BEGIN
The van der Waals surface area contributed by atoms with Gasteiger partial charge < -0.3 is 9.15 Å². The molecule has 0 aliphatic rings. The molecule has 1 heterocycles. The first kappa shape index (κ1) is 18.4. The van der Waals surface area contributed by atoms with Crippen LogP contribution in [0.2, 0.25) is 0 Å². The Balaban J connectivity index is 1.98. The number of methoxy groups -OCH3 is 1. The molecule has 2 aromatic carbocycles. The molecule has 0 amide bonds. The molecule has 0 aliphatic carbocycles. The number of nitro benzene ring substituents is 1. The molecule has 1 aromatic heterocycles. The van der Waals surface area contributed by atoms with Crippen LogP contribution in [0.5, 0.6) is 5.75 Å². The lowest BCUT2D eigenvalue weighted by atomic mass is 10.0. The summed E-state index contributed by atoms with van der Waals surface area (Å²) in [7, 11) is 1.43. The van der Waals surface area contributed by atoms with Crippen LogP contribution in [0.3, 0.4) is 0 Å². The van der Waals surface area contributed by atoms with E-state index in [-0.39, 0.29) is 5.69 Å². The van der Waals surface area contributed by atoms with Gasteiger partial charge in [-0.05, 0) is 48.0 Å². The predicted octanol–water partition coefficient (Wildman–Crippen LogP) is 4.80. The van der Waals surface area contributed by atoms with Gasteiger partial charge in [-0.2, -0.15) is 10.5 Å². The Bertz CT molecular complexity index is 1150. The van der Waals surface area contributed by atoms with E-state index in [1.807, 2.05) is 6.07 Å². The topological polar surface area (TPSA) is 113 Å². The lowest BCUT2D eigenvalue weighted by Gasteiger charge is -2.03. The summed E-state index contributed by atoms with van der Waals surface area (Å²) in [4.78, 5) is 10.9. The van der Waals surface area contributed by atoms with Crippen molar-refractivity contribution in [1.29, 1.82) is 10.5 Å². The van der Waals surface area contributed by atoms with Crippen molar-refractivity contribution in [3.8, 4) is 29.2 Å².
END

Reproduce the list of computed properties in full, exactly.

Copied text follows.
The van der Waals surface area contributed by atoms with Gasteiger partial charge < -0.3 is 9.15 Å². The molecule has 0 aliphatic rings. The molecule has 1 heterocycles. The first kappa shape index (κ1) is 18.4. The van der Waals surface area contributed by atoms with Crippen LogP contribution in [0.2, 0.25) is 0 Å². The Balaban J connectivity index is 1.98. The number of methoxy groups -OCH3 is 1. The molecule has 2 aromatic carbocycles. The molecule has 0 amide bonds. The molecule has 0 aliphatic carbocycles. The number of nitro benzene ring substituents is 1. The molecule has 1 aromatic heterocycles. The van der Waals surface area contributed by atoms with Crippen LogP contribution in [0.5, 0.6) is 5.75 Å². The lowest BCUT2D eigenvalue weighted by atomic mass is 10.0. The summed E-state index contributed by atoms with van der Waals surface area (Å²) in [7, 11) is 1.43. The van der Waals surface area contributed by atoms with Crippen LogP contribution in [0.3, 0.4) is 0 Å². The van der Waals surface area contributed by atoms with E-state index in [-0.39, 0.29) is 5.69 Å². The van der Waals surface area contributed by atoms with Gasteiger partial charge in [-0.05, 0) is 48.0 Å². The predicted octanol–water partition coefficient (Wildman–Crippen LogP) is 4.80. The van der Waals surface area contributed by atoms with Gasteiger partial charge in [-0.2, -0.15) is 10.5 Å². The Bertz CT molecular complexity index is 1150. The van der Waals surface area contributed by atoms with E-state index in [1.807, 2.05) is 6.07 Å². The topological polar surface area (TPSA) is 113 Å². The lowest BCUT2D eigenvalue weighted by Gasteiger charge is -2.03. The summed E-state index contributed by atoms with van der Waals surface area (Å²) in [4.78, 5) is 10.9. The van der Waals surface area contributed by atoms with Crippen molar-refractivity contribution in [1.29, 1.82) is 10.5 Å². The van der Waals surface area contributed by atoms with Crippen molar-refractivity contribution in [3.8, 4) is 29.2 Å².